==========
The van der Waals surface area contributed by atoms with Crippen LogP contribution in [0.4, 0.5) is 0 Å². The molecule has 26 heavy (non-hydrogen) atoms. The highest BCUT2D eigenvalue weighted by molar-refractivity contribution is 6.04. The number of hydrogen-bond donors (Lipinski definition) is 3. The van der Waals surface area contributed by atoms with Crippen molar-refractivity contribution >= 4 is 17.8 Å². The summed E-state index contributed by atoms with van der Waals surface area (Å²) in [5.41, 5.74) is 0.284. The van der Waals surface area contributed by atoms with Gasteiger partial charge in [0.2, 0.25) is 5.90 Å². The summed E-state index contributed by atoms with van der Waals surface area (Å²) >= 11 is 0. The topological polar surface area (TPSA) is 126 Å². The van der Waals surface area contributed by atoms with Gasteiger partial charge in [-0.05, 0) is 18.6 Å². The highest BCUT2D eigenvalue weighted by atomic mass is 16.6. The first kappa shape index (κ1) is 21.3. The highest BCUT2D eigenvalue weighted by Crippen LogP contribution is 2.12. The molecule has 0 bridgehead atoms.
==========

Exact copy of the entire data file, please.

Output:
The van der Waals surface area contributed by atoms with Crippen LogP contribution in [0.4, 0.5) is 0 Å². The molecule has 26 heavy (non-hydrogen) atoms. The highest BCUT2D eigenvalue weighted by molar-refractivity contribution is 6.04. The number of hydrogen-bond donors (Lipinski definition) is 3. The van der Waals surface area contributed by atoms with Crippen molar-refractivity contribution >= 4 is 17.8 Å². The summed E-state index contributed by atoms with van der Waals surface area (Å²) in [5.41, 5.74) is 0.284. The van der Waals surface area contributed by atoms with Gasteiger partial charge in [0.2, 0.25) is 5.90 Å². The summed E-state index contributed by atoms with van der Waals surface area (Å²) >= 11 is 0. The topological polar surface area (TPSA) is 126 Å². The van der Waals surface area contributed by atoms with Gasteiger partial charge in [-0.05, 0) is 18.6 Å². The highest BCUT2D eigenvalue weighted by atomic mass is 16.6. The first kappa shape index (κ1) is 21.3. The highest BCUT2D eigenvalue weighted by Crippen LogP contribution is 2.12. The molecule has 0 bridgehead atoms.